MGMT “MGMT” Album Review

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Back in 2007, MGMT’s platinum debut record “Oracular Spectacular” brought in unexpectedly high acclaim that surprised not only their audience, but themselves. The album’s mishmash of songs rarely stuck to a single genre, jumping from psychedelic rock to funk-inspired electronica — and yet, they maintained a unique sense of character that seemed to perfectly fit the emerging band.

After their forgettable second release, “Congratulations,” MGMT returns with their self-titled third album, “MGMT,” in an effort to boldly show their true voice and their skills as artists. However, “MGMT” lacks the cohesion of themes and ideas used in “Oracular Spectacular” that helped tie together the amorphous tones and erratic harmonies for which they were famous.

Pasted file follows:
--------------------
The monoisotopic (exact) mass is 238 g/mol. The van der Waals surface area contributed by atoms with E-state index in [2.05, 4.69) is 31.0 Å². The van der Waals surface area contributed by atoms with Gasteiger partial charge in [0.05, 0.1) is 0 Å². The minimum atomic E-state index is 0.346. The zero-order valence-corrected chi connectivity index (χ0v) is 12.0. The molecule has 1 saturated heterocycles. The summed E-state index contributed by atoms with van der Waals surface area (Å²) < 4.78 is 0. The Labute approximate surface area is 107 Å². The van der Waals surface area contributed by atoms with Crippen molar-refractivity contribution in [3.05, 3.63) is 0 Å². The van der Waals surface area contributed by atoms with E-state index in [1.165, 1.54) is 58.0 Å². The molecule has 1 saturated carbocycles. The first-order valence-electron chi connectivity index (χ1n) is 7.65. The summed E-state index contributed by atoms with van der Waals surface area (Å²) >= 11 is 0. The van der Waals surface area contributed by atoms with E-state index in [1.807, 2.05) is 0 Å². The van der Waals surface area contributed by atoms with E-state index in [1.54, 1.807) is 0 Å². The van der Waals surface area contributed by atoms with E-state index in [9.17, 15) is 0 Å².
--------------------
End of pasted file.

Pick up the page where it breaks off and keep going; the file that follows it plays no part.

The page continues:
Multiple times throughout the new album, the cacophony of sounds and chords being thrust at the listener felt quite overwhelming. I felt as if they changed chords 10 or more times in the span of 30 seconds just to change things up (or to wake me from dozing off). The best single of the LP, “Introspection” — which happens to be a cover — felt the most melodious, with an attention-grabbing beat. The rest of the album, especially the final piece, “An Orphan of Fortune,” tended to flop around with rhythms that made me feel as confused and as lost as the direction the band had for the album.

While the majority of “MGMT” teetered on mediocrity, the few quality songs such as “Your Life is a Lie,” “A Good Sadness” and “Plenty of Girls in the Sea” all had lucid choruses and cadences that didn’t get lost in a haze of confounding noise. These tracks warrant at least a good listen or two before archiving the album in the back of your music libraries.

 Rating: 2 stars

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